N.C. Auditor Beth Wood was leaving Christmas party before hit-and-run
North Carolina State Auditor Beth Wood released a statement Monday, following reports last week of charges she's facing for a hit-and-run.
- "I was shaken by the incident and, when I was unable to move my vehicle, I left the scene," Wood said. "That was a serious mistake and I regret my decision."
Why it matters: Wood's statement Monday comes after days of mounting criticism over her silence.
Catch up quick: Wood, a Democrat who has served as state auditor since 2009, wrecked her state-owned vehicle Dec. 8, by driving her car over the hood of a parked car near Salisbury and Hargett Streets in downtown Raleigh. She fled the scene.
- Wood is charged with a Class 2 hit-and-run, leaving the scene and property damage. Wood also received an infraction for unsafe movement. She'll appear in court Thursday.
Between the lines: Wood said she was returning from an unspecified Christmas party. Rufus Edmisten, a Democratic lobbyist who previously served as secretary of state and attorney general, threw one the same evening of Wood's accident, according to two people who said they were invited.
- Wood's wreck happened almost directly in front of Edmisten's law office.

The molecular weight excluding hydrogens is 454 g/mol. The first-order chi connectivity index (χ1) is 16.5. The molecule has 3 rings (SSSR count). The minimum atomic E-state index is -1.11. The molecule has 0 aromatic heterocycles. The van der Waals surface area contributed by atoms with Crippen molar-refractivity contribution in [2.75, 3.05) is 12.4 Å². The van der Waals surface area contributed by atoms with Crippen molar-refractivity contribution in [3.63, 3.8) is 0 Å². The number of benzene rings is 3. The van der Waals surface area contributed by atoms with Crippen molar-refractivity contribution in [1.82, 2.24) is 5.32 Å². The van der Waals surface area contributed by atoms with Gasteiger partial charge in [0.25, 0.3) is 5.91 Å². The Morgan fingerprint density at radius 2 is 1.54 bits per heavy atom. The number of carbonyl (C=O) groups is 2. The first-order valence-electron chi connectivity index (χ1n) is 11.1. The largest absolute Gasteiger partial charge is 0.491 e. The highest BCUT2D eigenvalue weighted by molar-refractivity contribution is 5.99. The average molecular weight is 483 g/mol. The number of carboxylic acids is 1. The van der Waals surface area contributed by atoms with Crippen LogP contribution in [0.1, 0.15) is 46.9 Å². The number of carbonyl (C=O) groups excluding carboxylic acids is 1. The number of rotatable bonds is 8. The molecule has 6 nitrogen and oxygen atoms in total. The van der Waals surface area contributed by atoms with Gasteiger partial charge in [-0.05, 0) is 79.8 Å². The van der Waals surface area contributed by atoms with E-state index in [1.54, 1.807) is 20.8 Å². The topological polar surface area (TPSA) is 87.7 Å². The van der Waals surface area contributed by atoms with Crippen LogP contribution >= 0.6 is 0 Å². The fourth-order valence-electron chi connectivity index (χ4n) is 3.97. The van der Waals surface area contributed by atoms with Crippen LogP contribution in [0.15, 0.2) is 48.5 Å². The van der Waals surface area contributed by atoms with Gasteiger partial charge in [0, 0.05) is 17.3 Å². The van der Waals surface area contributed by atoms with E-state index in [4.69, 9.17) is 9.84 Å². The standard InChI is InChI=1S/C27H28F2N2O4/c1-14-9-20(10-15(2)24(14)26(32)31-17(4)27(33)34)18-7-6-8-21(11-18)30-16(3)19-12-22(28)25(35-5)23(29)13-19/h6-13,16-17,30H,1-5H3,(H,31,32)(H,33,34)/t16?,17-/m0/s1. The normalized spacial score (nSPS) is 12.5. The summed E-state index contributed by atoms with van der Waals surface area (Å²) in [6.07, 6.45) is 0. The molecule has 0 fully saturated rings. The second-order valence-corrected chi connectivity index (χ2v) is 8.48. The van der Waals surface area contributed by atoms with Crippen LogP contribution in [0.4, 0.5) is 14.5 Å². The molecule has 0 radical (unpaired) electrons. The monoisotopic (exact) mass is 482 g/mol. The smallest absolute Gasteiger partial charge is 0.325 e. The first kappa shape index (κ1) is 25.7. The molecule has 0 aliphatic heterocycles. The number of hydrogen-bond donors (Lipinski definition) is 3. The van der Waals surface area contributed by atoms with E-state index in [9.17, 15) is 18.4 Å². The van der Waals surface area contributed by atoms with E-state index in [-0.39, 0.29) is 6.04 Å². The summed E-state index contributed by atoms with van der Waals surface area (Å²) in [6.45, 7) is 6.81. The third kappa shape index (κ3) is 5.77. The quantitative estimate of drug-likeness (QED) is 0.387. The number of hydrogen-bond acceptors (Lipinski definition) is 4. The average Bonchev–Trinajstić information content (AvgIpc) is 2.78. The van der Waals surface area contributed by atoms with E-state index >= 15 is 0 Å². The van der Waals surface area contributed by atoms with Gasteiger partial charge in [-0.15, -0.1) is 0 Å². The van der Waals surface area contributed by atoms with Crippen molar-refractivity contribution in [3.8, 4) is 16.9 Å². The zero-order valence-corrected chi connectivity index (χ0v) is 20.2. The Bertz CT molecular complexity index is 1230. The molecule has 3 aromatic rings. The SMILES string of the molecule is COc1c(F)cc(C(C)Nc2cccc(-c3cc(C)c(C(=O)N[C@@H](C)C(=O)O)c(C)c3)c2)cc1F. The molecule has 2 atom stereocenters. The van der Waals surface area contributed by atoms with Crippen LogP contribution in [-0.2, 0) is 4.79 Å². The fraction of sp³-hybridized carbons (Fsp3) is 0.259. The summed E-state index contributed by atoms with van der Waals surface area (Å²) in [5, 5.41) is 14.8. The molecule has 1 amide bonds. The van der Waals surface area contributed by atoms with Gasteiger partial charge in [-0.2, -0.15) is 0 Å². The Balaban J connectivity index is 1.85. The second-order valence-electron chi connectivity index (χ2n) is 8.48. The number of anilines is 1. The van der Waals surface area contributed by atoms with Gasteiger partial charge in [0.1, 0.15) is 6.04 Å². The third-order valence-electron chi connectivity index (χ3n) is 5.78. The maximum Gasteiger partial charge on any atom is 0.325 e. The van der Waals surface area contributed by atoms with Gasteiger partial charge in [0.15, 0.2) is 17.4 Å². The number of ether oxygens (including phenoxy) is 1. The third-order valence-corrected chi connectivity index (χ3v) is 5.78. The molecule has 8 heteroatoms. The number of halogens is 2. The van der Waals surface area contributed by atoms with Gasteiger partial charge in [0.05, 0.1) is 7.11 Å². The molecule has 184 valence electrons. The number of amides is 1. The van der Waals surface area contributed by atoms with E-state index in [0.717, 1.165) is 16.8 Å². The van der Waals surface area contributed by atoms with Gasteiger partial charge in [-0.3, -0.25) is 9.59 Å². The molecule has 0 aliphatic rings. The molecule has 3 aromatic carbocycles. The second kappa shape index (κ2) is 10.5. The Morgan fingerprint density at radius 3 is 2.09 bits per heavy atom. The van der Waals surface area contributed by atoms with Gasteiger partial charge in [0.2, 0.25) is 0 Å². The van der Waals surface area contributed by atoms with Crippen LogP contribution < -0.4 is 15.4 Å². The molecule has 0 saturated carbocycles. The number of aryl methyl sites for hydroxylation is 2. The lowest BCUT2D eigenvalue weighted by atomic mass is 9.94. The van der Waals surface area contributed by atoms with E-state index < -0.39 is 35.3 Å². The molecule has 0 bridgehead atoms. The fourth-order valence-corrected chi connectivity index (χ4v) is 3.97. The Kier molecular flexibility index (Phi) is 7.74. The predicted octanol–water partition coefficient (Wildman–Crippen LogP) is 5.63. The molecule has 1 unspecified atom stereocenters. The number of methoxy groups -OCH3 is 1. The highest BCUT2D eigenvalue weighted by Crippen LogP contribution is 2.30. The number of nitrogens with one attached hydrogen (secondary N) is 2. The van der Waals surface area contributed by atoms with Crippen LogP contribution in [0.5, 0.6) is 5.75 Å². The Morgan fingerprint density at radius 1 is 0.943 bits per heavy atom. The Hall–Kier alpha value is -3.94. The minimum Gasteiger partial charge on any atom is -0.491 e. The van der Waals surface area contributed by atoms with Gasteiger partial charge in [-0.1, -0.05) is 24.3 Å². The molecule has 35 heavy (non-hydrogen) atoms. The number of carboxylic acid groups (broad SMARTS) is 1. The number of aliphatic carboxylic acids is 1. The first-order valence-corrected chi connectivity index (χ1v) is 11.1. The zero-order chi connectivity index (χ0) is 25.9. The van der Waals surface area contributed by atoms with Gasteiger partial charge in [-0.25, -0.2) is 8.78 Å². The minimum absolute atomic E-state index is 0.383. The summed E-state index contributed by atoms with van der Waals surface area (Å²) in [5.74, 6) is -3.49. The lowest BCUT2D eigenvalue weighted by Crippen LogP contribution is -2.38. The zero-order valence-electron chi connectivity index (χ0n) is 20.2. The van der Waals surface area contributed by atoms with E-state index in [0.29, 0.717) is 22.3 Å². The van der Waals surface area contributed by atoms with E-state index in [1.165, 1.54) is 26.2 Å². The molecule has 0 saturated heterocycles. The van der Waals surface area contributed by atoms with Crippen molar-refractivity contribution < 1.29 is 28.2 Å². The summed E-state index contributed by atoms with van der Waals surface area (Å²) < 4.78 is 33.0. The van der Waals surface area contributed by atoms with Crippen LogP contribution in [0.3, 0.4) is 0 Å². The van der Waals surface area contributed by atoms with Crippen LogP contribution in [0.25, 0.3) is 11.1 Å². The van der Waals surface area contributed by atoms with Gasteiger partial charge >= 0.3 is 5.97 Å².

- Edmisten declined to comment in an email to Axios Monday, citing the ongoing case.
The details: At least three people called 911 in quick succession to alert police of the incident, saying a black Toyota Camry, which one caller described as "a state-owned vehicle," was on top of a parked white car.
- "Two of the wheels are no longer on the ground," one caller said of the black Toyota. "The other two are on the ground, and the car is on, and nobody's in it."
- It's unclear when or how Wood left the scene.
What they're saying: The NC Republican Party and a billboard located on US-1 in Youngsville have called for Wood's resignation.
- Gov. Roy Cooper also issued a statement Monday saying the incident is "troubling," and that he's glad Wood addressed the issue publicly.
- Labor commissioner Josh Dobson and state treasurer Dale Folwell, both Republicans, said in statements that Wood is a "committed," "dedicated and effective public servant," WRAL reported.
- Insurance commissioner Mike Causey, also a Republican, called for more transparency on the incident, according to WRAL.
What's next: Wood will appear in court and enter a plea on the charges Thursday.
- "It will be handled the same way any of those sorts of charges typically are," said Wake County District Attorney Lorrin Freeman, who is also pursuing charges against state Attorney General Josh Stein.
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